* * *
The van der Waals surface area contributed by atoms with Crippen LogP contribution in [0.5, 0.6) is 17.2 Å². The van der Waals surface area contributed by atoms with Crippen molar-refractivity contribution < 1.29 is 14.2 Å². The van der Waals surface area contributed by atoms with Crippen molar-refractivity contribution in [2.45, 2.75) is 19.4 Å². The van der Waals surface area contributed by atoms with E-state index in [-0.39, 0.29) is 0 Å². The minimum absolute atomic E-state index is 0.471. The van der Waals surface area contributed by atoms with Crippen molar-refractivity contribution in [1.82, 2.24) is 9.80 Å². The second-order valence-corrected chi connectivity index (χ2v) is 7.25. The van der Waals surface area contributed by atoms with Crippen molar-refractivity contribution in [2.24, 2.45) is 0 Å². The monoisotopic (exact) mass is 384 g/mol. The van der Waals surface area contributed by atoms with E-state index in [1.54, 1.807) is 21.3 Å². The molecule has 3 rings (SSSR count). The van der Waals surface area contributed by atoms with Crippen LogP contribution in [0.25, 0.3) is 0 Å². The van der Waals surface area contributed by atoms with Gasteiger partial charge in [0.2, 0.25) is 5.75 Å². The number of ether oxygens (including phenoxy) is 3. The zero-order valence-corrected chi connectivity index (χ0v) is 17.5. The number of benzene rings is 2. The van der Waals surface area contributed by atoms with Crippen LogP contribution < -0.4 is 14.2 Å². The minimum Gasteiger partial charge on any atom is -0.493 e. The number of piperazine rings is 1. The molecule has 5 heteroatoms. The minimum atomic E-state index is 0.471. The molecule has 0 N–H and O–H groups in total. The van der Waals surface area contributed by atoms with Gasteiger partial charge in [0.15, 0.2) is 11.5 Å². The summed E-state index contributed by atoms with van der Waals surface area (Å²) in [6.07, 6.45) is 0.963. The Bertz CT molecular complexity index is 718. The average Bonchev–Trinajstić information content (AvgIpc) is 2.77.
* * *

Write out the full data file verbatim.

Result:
The van der Waals surface area contributed by atoms with Crippen LogP contribution in [0.5, 0.6) is 17.2 Å². The van der Waals surface area contributed by atoms with Crippen molar-refractivity contribution < 1.29 is 14.2 Å². The van der Waals surface area contributed by atoms with Crippen molar-refractivity contribution in [2.45, 2.75) is 19.4 Å². The van der Waals surface area contributed by atoms with E-state index in [-0.39, 0.29) is 0 Å². The minimum absolute atomic E-state index is 0.471. The van der Waals surface area contributed by atoms with Crippen molar-refractivity contribution in [1.82, 2.24) is 9.80 Å². The second-order valence-corrected chi connectivity index (χ2v) is 7.25. The van der Waals surface area contributed by atoms with Crippen molar-refractivity contribution in [2.24, 2.45) is 0 Å². The monoisotopic (exact) mass is 384 g/mol. The van der Waals surface area contributed by atoms with E-state index in [1.54, 1.807) is 21.3 Å². The molecule has 3 rings (SSSR count). The van der Waals surface area contributed by atoms with Crippen LogP contribution in [0.25, 0.3) is 0 Å². The van der Waals surface area contributed by atoms with Gasteiger partial charge in [0.2, 0.25) is 5.75 Å². The number of ether oxygens (including phenoxy) is 3. The zero-order valence-corrected chi connectivity index (χ0v) is 17.5. The number of benzene rings is 2. The van der Waals surface area contributed by atoms with Crippen LogP contribution < -0.4 is 14.2 Å². The minimum Gasteiger partial charge on any atom is -0.493 e. The number of piperazine rings is 1. The molecule has 5 heteroatoms. The minimum atomic E-state index is 0.471. The molecule has 0 N–H and O–H groups in total. The van der Waals surface area contributed by atoms with Gasteiger partial charge in [0.15, 0.2) is 11.5 Å². The summed E-state index contributed by atoms with van der Waals surface area (Å²) in [6.07, 6.45) is 0.963. The Bertz CT molecular complexity index is 718. The average Bonchev–Trinajstić information content (AvgIpc) is 2.77.